Dolce far Niente- The Sweetness of Doing Nothing

You probably read the title of this post and thought about how many things you have to do that you can’t get done. How do I dare talk about doing nothing? That’s called laziness. Well, not exactly.

I learned about this term while watching the movie, “Eat, Pray, Love”. In the scene, Italian men explain to Liz Gilbert (played by Julia Roberts) how we, Americans, do not reward ourselves properly for hard work. They speak about how we work hard then come home and numb our brains in front of the television or drink ourselves into a stupor. We do not know how to enjoy life and work. He states that an Italian doesn’t have to earn his pleasure, instead he knows he deserves it and gives himself permission to take a break and enjoy life.

This concept stuck with me well after the movie. My days can be filled with many things to do and accomplish. I constantly have things on my to-do list. When I accomplish them, I feel satisfied. There are days when I do nothing, but I rarely feel comfortable not doing anything. I am generally running a ticker list of what I could be doing if I wasn’t sitting there doing nothing. Then I beat myself up for being lazy which makes me overcompensate the following day. Rarely, have I rewarded myself for hard work by mentally giving myself the permission to enjoy a day. It seems like common sense and it should be so easy.

One thing I  admire about other countries is that they do place value on taking a pause in life to smell the roses. You can work hard every day of your life, but all of those days are going to blur together and when you look back you will wish that you spent more time with family, friends or just enjoying a day. For me, I used to sit in the park. There was nothing more peaceful than listening to the song of the birds while people watching. Somehow, I became to busy to just sit and watch. I always have to be on the go or doing something. What if the world slowed down at noon for a mandatory nap? Or what if you could decide to take a break and renew yourself. Numerous studies have reported that it increases productivity and focus. Why do we push ourselves so hard? Because we are told that is what is necessary to succeed. Hard work is necessary, but so is reaping the benefits. Our waistlines and heart disease proves that we need to reduce stress.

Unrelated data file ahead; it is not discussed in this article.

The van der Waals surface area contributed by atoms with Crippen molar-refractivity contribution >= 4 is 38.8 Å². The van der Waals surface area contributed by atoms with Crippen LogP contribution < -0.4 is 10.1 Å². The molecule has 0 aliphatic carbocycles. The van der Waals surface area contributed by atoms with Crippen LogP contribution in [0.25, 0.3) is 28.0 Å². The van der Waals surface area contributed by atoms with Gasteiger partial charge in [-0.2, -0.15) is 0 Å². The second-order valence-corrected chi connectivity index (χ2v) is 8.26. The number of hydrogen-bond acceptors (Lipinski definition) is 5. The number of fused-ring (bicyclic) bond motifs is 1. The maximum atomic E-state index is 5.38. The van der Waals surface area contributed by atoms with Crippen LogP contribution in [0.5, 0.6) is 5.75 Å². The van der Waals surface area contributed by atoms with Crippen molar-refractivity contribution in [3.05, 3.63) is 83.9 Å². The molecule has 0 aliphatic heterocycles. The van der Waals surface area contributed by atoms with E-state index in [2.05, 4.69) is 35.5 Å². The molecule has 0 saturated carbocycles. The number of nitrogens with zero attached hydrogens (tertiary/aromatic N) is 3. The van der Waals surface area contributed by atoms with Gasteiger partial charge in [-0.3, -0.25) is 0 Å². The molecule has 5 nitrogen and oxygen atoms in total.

What I am finding is that when I am relaxing my mind wanders. When it wanders, I become more creative. I think of more things. I follow my thoughts and I ask and answer questions. I solve problems. I find topics to write about, like this one. This is just sitting here. I can imagine what would happen if I strolled through an Art Museum or visited the park like I used to. Do nothing shouldn’t be on your to-do list because that defeats the purpose. Reward yourself; your spouse; and your children, by taking a day and giving yourself permission to do niente.

Ask yourself: What if my reward for doing what I’m supposed to do is doing what I want to do? Maybe that would be la dolce vita, “the sweet life?”